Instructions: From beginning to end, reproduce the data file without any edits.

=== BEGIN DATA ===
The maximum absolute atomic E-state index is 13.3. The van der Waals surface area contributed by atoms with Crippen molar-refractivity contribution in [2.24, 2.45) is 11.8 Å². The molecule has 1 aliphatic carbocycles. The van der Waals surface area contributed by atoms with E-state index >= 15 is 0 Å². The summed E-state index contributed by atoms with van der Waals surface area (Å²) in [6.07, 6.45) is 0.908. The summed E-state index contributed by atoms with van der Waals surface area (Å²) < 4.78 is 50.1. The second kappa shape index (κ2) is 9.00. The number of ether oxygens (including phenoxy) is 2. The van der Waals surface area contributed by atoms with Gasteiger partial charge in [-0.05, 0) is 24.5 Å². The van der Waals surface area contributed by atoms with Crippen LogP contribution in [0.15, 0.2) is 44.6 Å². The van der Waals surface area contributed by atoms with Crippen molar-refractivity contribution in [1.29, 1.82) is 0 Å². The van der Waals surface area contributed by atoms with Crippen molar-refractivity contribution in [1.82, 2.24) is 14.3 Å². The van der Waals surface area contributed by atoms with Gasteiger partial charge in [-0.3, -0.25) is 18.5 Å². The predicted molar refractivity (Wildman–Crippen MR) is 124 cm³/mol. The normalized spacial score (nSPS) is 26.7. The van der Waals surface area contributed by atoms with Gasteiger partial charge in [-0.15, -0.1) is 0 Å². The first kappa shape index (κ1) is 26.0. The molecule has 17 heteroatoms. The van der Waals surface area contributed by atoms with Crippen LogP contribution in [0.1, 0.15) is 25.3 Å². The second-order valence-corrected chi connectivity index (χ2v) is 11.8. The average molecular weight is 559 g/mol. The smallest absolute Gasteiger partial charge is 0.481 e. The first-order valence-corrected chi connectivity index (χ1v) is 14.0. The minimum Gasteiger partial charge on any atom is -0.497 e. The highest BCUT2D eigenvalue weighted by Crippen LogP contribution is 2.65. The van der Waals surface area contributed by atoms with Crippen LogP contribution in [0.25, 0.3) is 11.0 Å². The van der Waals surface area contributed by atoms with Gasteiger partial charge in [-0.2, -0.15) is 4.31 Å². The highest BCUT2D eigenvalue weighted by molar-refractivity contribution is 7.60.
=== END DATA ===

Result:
The maximum absolute atomic E-state index is 13.3. The van der Waals surface area contributed by atoms with Crippen molar-refractivity contribution in [2.24, 2.45) is 11.8 Å². The molecule has 1 aliphatic carbocycles. The van der Waals surface area contributed by atoms with E-state index >= 15 is 0 Å². The summed E-state index contributed by atoms with van der Waals surface area (Å²) in [6.07, 6.45) is 0.908. The summed E-state index contributed by atoms with van der Waals surface area (Å²) < 4.78 is 50.1. The second kappa shape index (κ2) is 9.00. The number of ether oxygens (including phenoxy) is 2. The van der Waals surface area contributed by atoms with Gasteiger partial charge in [-0.05, 0) is 24.5 Å². The van der Waals surface area contributed by atoms with Crippen LogP contribution in [0.15, 0.2) is 44.6 Å². The van der Waals surface area contributed by atoms with Crippen molar-refractivity contribution in [1.29, 1.82) is 0 Å². The van der Waals surface area contributed by atoms with Crippen molar-refractivity contribution in [1.82, 2.24) is 14.3 Å². The van der Waals surface area contributed by atoms with Gasteiger partial charge in [-0.3, -0.25) is 18.5 Å². The predicted molar refractivity (Wildman–Crippen MR) is 124 cm³/mol. The normalized spacial score (nSPS) is 26.7. The van der Waals surface area contributed by atoms with Gasteiger partial charge in [-0.15, -0.1) is 0 Å². The first kappa shape index (κ1) is 26.0. The molecule has 17 heteroatoms. The van der Waals surface area contributed by atoms with Crippen LogP contribution in [0.1, 0.15) is 25.3 Å². The second-order valence-corrected chi connectivity index (χ2v) is 11.8. The average molecular weight is 559 g/mol. The smallest absolute Gasteiger partial charge is 0.481 e. The first-order valence-corrected chi connectivity index (χ1v) is 14.0. The minimum Gasteiger partial charge on any atom is -0.497 e. The highest BCUT2D eigenvalue weighted by Crippen LogP contribution is 2.65. The van der Waals surface area contributed by atoms with Crippen LogP contribution in [0.25, 0.3) is 11.0 Å². The van der Waals surface area contributed by atoms with Gasteiger partial charge in [-0.2, -0.15) is 4.31 Å². The highest BCUT2D eigenvalue weighted by molar-refractivity contribution is 7.60.